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This dish that I present here is a riff off of my ya mein recipe, but instead of a peanut sauce, I used an almond -based sauce. I think the nutty flavor goes really well with the kamut. Baby broccoli (or from the regular large heads) and carrot are a good pair and are nice in stir-fry type dishes. I just love the leafier varieties of broccoli! Also, if you get certified organic carrots, you don’t need to peel them. Just wash and its ready to use. More good stuff is in the  carrot peel anyway, hehe. This would be great as a side, with some type of protein, or as is! With a bowl of these noodles, it’s happy time! LOL.

Kamut Noodles with Vegetables and Almond Sauce

Serves 2-3
Ingredients
  • 8 ounces kamut pasta, cooked
  • Dash of cooking oil (use your favorite)
  • 4 ounces (about a cup) baby broccoli, steamed
  • 2 carrots, sliced
  • Salt & pepper to taste
  • Green onion, sliced, for garnish (optional)
  • Almonds, sliced or slivered, for garnish (optional)

Almond sauce

  • 3-4 tablespoons soy sauce or tamari
  • 1-2 tablespoons almond butter
  • 1 to 2 teaspoons almond oil (or sesame oil)
  • 1 teaspoon honey (or other sweetener of your choice)
  • 1 teaspoon (or more!)  Sriracha or crushed red pepper (optional)
  • salt & pepper to taste
  1. Make the almond sauce:  Whisk together all of the ingredients (soy sauce, almond butter, almond oil, honey, red pepper, and salt & pepper. Set aside.
  2. Heat a skillet on medium-high heat. Add the oil and swirl to coat the pan. Stir-fry the carrot for 1-2 minutes. Mix in the baby broccoli. Turn off the heat and gently mix in the kamut noodles. Add the almond sauce and toss everything together.
  3. Garnish with sliced green onion and some sliced or slivered almonds.

Fresh Kamut Pasta

adapted from David Lebovitz

Makes 1 & 1/2 pounds (~ 4 servings)

For an eggless & soaked grain version, visit Gnowgflins

  • 14 ounces kamut flour
  • 4 large eggs, at room temperature
  • water, as needed
  • salt, as needed
  1. Make the dough:  To mix the dough by hand, place the flour on a clean countertop and make a crater in the middle of the mound of flour, creating a flour volcano. Crack the eggs into the middle of the crater and beat the eggs using a fork, gradually incorporating the flour into the volcano. Keep mixing until you get a lump of dough. Alternatively, you can use mixer on low-medium setting with a paddle attachment by adding the eggs to the flour until combined and you get a smooth dough.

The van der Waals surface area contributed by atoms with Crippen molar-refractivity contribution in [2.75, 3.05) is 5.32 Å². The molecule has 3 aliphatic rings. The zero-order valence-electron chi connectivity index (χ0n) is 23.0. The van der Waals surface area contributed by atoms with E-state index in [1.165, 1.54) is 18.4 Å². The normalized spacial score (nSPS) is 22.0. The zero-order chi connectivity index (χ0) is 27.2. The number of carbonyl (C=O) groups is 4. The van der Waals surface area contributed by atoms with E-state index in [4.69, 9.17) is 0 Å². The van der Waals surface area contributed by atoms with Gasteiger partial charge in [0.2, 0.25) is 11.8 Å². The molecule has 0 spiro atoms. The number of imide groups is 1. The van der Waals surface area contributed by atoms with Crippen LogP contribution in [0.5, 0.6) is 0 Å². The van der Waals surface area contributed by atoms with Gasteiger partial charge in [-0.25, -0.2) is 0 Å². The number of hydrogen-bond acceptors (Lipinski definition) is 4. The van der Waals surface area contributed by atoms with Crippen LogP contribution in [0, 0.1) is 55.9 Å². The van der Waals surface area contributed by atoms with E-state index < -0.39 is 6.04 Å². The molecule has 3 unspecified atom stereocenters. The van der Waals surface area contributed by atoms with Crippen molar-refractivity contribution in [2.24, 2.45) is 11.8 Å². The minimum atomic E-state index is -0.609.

2. Knead the dough with your hands for 8-10 minutes until you get a smooth elastic dough. Add water, a tablespoon at a time, if the dough is dry. You want the dough to be slightly tacky, but not enough to stick to your fingers. Add a bit of flour if it is too sticky. Shape the dough into a nice ball.
  3. Let dough rest at room temp. for 30 minutes to an hour. (This resting step is important for a good texture).
  4. Divide the dough into 6-8 portions.
  5. Shape the pasta using a pasta maker, or use a rolling pin to get a thickness about 1/16 inch thick or as thin as you prefer. Lightly flour the pasta sheet and roll the sheet as if you are making a jellyroll/cinnamon roll. Cut into strips ~1/8 inch wide for linguine or ~1/4 inch wide for fettucine. Unfurl the noodles and lightly flour to prevent pasta from sticking together.
  6. Let the pasta air-dry about an hour until ready to use. You can cook it immediately without drying. To use later, wrap pasta well and keep in refrigerator for up to a couple of days or freezer for a couple of weeks.
  7. Cook pasta:  Heat about 6 quarts of water (per pound of pasta) and a bunch of salt (1/2 tablespoon per quart) to a boil. Add pasta, stirring to loosen the noodles and prevent sticking. Cook, stirring occasionally, for 3-7 minutes until al dente, but not mushy.